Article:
In the instructions for keeping the Feast of Unleavened Bread, though, God stipulates, "No manner of work shall be done on them; but that which everyone must eat—that only may be prepared by you" (Exodus 12:16). Feasting is part of the holy day experience. God wants us to eat and drink of the abundance that He has bestowed upon us in thanksgiving and joy on His appointed times, so He allows us to prepare food on the holy days. Even so, it is still better to prepare as much of the food beforehand, as on a weekly Sabbath, to get the most from the feasts.

Richard T. Ritenbaugh
How Do We Keep God's Festivals?


 

Leviticus 23:26-32

The Day of Atonement is a commanded feast of God. God emphasizes this day's solemnity by threatening death to those who fail to afflict their souls or who do any work on this day. Nothing is more important than being at one with Him!

Richard T. Ritenbaugh
Holy Days: Atonement


 

Leviticus 23:26-32

To put it even more succinctly, on the Day of Atonement, we are not to eat, drink, or work at all for the entire twenty-four-hour period. It is a day of worship, instruction, prayer, and humbling ourselves before God in thanks for His marvelous work in atoning for all sin and in bringing mankind into unity with Him (see Leviticus 16:29-34; Isaiah 58:1-12; Revelation 20:1-3).

Richard T. Ritenbaugh
How Do We Keep God's Festivals?


 

Leviticus 23:27-32

The focus in these verses is on the spirit or attitude in which we keep Atonement. Considering verse 29, doing things right on this day is a serious responsibility. For religious Jews, this is the most solemn day of the year.

Three times in this short span of verses God commands us to afflict our souls or be afflicted. Many think that "fast" is derived from the same word as "afflict," but such is not the case. They are not cognate; in the Hebrew they have no etymological connection. They are two different words with distinctly different roots. God probably uses these different words to emphasize the attitude one should have during a fast, rather than the act itself, because it is entirely possible for a person to fast for a day and not be in the right attitude. However, when done properly, fasting can very greatly enhance the lesson of this holy day.

"Fast" is derived from a word meaning "to cover the mouth," implying that no nourishment gets past it into the body.

"Afflict," anah, is an intriguing word, giving us great insight into how God intends us to use this day. According to The Theological Wordbook of the Old Testament, its primary meaning is "to force or try to force into submission," "to punish or inflict pain upon." When used in contexts involving attitude, it means "to find oneself in a stunted, humble, lowly position; cowed." It is used to describe what one does to an enemy (Numbers 24:24), what Sarah inflicted on Hagar (Genesis 16:6), and what the lawless do to the weak (Exodus 22:22). It is used of the pain inflicted on Joseph's ankles by his chains (Psalm 105:18). Moses describes Egypt's treatment of Israel with this word (Exodus 1:11-12), and in this case, it implies more than the emotional pain of slavery but something that hurt physically. Thus, in Strong's Concordance, the author uses such forceful and painful words as "browbeat," "deal hardly with," "defile," "force," "hurt," and "ravish" to describe it. Anah is a strong, forceful word.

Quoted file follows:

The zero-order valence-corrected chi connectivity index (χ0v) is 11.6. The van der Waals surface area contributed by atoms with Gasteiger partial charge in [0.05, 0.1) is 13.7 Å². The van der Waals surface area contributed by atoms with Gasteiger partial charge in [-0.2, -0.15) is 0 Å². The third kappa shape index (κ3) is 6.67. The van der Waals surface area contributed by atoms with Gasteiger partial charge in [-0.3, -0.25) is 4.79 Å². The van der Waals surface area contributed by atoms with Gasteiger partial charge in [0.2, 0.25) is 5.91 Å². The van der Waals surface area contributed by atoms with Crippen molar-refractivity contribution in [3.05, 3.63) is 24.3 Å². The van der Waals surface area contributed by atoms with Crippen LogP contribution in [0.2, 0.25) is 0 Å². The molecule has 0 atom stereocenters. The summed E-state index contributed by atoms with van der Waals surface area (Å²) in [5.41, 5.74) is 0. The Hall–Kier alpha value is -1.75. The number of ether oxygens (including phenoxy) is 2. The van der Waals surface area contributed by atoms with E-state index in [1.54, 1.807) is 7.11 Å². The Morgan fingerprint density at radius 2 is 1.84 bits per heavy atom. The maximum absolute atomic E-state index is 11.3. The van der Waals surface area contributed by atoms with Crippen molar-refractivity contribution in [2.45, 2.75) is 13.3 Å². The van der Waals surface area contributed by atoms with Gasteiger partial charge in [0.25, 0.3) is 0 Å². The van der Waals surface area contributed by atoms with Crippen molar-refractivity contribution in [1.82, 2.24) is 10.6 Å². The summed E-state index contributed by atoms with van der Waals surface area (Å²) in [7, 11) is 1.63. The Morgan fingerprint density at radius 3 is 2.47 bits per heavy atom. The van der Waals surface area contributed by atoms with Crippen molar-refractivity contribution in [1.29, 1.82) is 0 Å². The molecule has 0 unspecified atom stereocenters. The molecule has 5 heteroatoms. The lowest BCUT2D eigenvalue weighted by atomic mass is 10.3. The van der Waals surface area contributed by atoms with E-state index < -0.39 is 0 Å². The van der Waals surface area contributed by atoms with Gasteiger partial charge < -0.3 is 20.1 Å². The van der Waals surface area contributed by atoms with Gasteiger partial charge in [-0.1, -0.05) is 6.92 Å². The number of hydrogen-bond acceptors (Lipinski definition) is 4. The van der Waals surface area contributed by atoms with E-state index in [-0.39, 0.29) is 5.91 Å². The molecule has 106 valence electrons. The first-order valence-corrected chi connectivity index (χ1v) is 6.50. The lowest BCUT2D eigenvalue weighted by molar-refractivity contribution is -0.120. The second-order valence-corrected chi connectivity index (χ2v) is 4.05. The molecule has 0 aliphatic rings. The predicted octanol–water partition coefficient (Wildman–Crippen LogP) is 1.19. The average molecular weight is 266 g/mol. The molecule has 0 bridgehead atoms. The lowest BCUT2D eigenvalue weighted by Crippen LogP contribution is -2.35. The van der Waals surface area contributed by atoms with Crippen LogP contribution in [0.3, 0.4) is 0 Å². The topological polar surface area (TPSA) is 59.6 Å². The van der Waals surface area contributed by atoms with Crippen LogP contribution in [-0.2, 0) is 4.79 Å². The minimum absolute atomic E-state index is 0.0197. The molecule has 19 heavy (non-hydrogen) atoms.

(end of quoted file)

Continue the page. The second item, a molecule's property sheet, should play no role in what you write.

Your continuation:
John W. Ritenbaugh
Pride, Humility, and the Day of Atonement


 

Isaiah 1:4

The prophet Isaiah is saying the same thing in more detail as what Peter says in Acts 3:19: "Repent." That is how the breach, the separation, between God and man will be healed. That is how atonement is made. Atonement is not all something that Christ does. There will never be oneness with God until man does something with his free-moral agency.

The problem in Isaiah 1 is a hypocritical people just going through the motions. They were observing the rituals: burning incense, making the sacrifices. Yet, at the same time, their daily lives were filled with all kinds of unlawful acts—business shenanigans—that, according to God's law, is taking advantage of others. They were lying about the weights and balances, selling shoddy products, and as a rule, not conducting business in an upright way. They were murdering one another's reputations through gossip, and lying to one another using charm and deceit. God is saying that their lives were full of hypocrisy.

In the same way, people who today claim to be children of God, who attend Sabbath services and holy days yet have a heart full of greed, covetousness, anger, hatred, bitterness, envy, and so on, are simply hypocrites.